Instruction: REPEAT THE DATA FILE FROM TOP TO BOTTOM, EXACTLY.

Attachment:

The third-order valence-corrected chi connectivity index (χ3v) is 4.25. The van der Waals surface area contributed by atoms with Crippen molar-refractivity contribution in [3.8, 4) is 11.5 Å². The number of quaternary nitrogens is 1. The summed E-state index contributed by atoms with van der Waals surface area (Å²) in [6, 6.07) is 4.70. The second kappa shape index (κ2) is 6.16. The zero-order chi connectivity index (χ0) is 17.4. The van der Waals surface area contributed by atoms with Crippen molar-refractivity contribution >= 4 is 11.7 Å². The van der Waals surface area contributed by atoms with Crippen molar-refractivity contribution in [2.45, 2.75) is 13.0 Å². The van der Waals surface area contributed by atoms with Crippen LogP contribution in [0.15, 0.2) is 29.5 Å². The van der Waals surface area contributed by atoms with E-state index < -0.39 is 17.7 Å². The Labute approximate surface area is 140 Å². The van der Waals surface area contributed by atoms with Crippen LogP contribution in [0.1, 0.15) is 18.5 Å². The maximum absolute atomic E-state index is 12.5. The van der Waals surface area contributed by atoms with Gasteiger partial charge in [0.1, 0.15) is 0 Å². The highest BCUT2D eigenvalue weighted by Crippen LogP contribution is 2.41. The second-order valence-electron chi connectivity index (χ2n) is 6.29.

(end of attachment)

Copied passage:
The third-order valence-corrected chi connectivity index (χ3v) is 4.25. The van der Waals surface area contributed by atoms with Crippen molar-refractivity contribution in [3.8, 4) is 11.5 Å². The number of quaternary nitrogens is 1. The summed E-state index contributed by atoms with van der Waals surface area (Å²) in [6, 6.07) is 4.70. The second kappa shape index (κ2) is 6.16. The zero-order chi connectivity index (χ0) is 17.4. The van der Waals surface area contributed by atoms with Crippen molar-refractivity contribution >= 4 is 11.7 Å². The van der Waals surface area contributed by atoms with Crippen molar-refractivity contribution in [2.45, 2.75) is 13.0 Å². The van der Waals surface area contributed by atoms with Crippen LogP contribution in [0.15, 0.2) is 29.5 Å². The van der Waals surface area contributed by atoms with E-state index < -0.39 is 17.7 Å². The Labute approximate surface area is 140 Å². The van der Waals surface area contributed by atoms with Crippen LogP contribution in [0.1, 0.15) is 18.5 Å². The maximum absolute atomic E-state index is 12.5. The van der Waals surface area contributed by atoms with Gasteiger partial charge in [0.1, 0.15) is 0 Å². The highest BCUT2D eigenvalue weighted by Crippen LogP contribution is 2.41. The second-order valence-electron chi connectivity index (χ2n) is 6.29.